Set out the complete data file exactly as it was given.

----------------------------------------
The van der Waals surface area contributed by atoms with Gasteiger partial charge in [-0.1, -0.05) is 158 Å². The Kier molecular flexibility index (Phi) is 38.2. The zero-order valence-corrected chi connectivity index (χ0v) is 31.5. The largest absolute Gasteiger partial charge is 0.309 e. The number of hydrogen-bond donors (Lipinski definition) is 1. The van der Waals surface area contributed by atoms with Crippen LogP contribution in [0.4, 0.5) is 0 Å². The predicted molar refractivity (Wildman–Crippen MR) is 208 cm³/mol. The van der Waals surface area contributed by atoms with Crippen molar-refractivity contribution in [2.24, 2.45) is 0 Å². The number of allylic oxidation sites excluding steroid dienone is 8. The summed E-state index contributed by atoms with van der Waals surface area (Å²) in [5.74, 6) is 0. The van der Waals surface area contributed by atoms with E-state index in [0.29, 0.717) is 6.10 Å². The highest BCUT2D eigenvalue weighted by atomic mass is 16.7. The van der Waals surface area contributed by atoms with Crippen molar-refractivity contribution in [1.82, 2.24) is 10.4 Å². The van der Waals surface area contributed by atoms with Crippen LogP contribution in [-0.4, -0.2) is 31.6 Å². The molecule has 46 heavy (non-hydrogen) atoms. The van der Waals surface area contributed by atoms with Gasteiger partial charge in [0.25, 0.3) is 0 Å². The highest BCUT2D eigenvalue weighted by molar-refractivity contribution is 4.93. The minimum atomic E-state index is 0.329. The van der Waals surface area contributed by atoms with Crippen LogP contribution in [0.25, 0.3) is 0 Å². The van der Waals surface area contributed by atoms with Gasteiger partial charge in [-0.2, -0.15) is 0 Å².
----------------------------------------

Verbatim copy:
The van der Waals surface area contributed by atoms with Gasteiger partial charge in [-0.1, -0.05) is 158 Å². The Kier molecular flexibility index (Phi) is 38.2. The zero-order valence-corrected chi connectivity index (χ0v) is 31.5. The largest absolute Gasteiger partial charge is 0.309 e. The number of hydrogen-bond donors (Lipinski definition) is 1. The van der Waals surface area contributed by atoms with Crippen LogP contribution in [0.4, 0.5) is 0 Å². The predicted molar refractivity (Wildman–Crippen MR) is 208 cm³/mol. The van der Waals surface area contributed by atoms with Crippen molar-refractivity contribution in [2.24, 2.45) is 0 Å². The number of allylic oxidation sites excluding steroid dienone is 8. The summed E-state index contributed by atoms with van der Waals surface area (Å²) in [5.74, 6) is 0. The van der Waals surface area contributed by atoms with E-state index in [0.29, 0.717) is 6.10 Å². The highest BCUT2D eigenvalue weighted by atomic mass is 16.7. The van der Waals surface area contributed by atoms with Crippen molar-refractivity contribution in [1.82, 2.24) is 10.4 Å². The van der Waals surface area contributed by atoms with Crippen LogP contribution in [-0.4, -0.2) is 31.6 Å². The molecule has 46 heavy (non-hydrogen) atoms. The van der Waals surface area contributed by atoms with Gasteiger partial charge in [0.25, 0.3) is 0 Å². The highest BCUT2D eigenvalue weighted by molar-refractivity contribution is 4.93. The minimum atomic E-state index is 0.329. The van der Waals surface area contributed by atoms with Crippen LogP contribution in [0.25, 0.3) is 0 Å². The van der Waals surface area contributed by atoms with Gasteiger partial charge in [-0.2, -0.15) is 0 Å².